NORWEGIAN Cruise Line claims to have completed a recovery in its financial fortunes as it started trading on the New York Stock Exchange on July 9.
Latest figures show the cruiseline’s operating income for the first quarter of 1999 was $10.6m, up from $1m in the same period the previous year. Overall operating income for 1998 was up 74% to $66.4m.
The cruiseline, which also trades on the Oslo Stock Exchange, claims the move will raise investor awareness and exploit the current boom in the cruising industry. It may also open the way for a money-raising share issue in the future.
UK executive director Bill Ellerington said: “It is a seal of credibility for the company. Before you get listed you have to be thoroughly investigated. It gives the all-clear on our finances.”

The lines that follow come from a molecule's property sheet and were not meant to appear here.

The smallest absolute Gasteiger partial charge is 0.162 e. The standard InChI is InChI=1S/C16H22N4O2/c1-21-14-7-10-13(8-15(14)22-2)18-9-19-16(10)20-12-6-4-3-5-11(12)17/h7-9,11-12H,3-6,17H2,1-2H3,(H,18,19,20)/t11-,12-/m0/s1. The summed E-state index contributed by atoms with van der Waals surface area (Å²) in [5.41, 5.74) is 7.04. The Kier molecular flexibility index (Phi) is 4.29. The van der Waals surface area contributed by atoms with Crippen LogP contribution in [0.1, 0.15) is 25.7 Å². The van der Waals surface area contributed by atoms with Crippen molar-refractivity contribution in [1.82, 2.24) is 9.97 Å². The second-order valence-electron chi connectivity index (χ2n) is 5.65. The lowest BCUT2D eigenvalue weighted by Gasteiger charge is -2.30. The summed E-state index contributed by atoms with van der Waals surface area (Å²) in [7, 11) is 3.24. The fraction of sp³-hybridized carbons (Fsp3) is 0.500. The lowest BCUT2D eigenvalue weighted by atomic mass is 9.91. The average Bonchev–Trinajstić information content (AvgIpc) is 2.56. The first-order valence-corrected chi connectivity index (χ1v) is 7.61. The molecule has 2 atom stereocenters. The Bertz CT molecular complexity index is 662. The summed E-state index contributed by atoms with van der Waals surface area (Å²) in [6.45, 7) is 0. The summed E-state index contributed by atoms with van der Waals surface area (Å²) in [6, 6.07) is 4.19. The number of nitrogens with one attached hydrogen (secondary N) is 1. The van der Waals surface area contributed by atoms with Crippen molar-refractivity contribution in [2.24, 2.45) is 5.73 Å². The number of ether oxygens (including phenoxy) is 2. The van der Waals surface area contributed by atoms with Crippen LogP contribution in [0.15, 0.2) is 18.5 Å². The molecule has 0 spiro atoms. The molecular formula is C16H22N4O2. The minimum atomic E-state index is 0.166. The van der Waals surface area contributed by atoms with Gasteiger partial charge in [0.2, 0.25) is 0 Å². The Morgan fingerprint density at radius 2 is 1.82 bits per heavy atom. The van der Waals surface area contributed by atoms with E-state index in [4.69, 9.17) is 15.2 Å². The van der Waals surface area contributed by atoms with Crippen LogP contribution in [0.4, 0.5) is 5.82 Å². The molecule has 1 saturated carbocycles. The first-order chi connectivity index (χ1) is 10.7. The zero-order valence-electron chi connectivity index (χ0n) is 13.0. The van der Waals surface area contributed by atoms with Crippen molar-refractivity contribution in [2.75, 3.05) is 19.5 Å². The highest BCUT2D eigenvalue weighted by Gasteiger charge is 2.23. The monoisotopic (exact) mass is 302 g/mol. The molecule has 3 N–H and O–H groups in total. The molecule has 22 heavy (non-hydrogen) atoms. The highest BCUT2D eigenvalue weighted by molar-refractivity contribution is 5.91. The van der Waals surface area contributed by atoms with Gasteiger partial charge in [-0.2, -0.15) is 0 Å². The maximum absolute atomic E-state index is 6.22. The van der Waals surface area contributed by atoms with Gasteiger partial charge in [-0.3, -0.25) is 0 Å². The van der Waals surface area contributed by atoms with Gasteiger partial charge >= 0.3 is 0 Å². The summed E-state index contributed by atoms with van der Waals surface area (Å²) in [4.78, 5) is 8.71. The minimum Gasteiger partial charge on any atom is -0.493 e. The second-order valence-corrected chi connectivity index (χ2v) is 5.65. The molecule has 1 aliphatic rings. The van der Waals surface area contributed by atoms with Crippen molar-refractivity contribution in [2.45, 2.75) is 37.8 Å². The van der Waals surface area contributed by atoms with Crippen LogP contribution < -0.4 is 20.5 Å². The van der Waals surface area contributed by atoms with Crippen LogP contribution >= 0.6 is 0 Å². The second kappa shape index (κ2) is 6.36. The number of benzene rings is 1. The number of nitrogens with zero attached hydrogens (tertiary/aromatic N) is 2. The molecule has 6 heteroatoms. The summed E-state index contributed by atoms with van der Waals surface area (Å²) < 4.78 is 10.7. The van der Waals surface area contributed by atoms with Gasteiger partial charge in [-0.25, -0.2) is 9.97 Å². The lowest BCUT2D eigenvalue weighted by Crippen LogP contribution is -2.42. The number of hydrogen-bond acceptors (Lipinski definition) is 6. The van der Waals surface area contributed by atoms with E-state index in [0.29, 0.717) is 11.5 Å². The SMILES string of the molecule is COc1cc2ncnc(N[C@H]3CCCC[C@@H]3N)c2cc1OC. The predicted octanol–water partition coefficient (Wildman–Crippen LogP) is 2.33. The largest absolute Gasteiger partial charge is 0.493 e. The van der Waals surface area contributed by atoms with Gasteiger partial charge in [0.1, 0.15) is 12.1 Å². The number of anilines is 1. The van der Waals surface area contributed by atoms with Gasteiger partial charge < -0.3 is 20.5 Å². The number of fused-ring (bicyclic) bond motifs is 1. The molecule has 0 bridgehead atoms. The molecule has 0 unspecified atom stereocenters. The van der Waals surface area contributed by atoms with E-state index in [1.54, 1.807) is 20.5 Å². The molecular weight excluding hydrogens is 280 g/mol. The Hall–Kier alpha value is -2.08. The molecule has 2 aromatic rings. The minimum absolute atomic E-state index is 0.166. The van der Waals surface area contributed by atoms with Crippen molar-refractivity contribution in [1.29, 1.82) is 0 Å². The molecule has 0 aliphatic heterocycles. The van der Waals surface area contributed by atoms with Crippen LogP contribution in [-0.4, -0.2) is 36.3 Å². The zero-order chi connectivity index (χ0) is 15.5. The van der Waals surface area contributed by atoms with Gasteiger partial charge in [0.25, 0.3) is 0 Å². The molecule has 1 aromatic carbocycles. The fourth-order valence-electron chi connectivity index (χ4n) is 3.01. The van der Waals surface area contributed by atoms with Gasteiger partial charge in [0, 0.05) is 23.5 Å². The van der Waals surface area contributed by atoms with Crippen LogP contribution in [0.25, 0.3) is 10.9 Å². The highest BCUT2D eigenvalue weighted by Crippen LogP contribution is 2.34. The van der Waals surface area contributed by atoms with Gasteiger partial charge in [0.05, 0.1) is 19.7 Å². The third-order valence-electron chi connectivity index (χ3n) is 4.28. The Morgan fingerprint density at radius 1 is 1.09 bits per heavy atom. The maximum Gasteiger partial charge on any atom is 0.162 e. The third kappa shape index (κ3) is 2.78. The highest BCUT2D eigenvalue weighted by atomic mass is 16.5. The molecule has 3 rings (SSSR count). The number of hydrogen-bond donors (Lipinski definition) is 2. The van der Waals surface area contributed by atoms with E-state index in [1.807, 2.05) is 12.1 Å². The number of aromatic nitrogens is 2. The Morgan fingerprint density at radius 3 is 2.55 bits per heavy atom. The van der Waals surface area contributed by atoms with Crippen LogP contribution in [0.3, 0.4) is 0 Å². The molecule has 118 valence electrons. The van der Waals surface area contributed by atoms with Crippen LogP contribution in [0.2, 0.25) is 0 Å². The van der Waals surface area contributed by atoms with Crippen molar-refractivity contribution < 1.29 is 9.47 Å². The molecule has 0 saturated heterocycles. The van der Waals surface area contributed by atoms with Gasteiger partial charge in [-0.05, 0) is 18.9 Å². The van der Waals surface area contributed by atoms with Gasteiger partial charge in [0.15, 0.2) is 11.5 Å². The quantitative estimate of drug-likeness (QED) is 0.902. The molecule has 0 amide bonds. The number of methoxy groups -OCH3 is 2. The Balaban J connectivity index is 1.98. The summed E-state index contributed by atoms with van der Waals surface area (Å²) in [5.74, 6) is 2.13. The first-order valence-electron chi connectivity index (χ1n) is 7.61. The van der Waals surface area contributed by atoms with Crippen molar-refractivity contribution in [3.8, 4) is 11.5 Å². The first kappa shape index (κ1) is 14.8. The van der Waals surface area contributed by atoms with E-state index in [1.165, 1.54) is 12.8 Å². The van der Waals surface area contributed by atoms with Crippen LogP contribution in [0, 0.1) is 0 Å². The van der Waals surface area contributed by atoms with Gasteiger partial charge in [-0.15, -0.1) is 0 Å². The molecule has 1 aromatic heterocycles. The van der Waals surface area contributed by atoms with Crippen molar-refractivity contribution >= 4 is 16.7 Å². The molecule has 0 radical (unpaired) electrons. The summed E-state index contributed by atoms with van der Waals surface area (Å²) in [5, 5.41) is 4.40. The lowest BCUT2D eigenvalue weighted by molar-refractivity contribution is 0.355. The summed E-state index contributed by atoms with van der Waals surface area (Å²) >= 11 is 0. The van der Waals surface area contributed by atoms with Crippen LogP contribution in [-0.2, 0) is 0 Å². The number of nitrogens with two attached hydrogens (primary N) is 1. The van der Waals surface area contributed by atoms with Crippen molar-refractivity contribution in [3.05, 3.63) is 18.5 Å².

NCL also said its increased capacity has helped the cruiseline to achieve the turnaround. After the new ship Norwegian Sky is launched in August, the cruiseline’s total capacity will consist of 14,450 berths – a rise of 65% since June 1997.
The growth was achieved by lengthening three ships – Norwegian Dream, Norwegian Majesty and Norwegian Wind, and the acquisition of new vessels such as Marco Polo, which is operated under the Orient Line brand. The newly built ship Norwegian Sky has a capacity of 2,002 passengers.
UK marketing manager Jim Millward reported strong sales for its new ships.
“There is a demand for the NCL brand. We are recognised as offering a slightly different product from riavls.
“We are not building big mega ships, because there is a niche for medium-sized ships. The focus is on personal service and unusual itineraries like Hawaii, cruising to the Caribbean out of Houston, and South America.”
NCL has confirmed it will build another ship for delivery in 2001, but no name has been announced, with an additional ship planned for 2002, although this has not yet been given the go-ahead.
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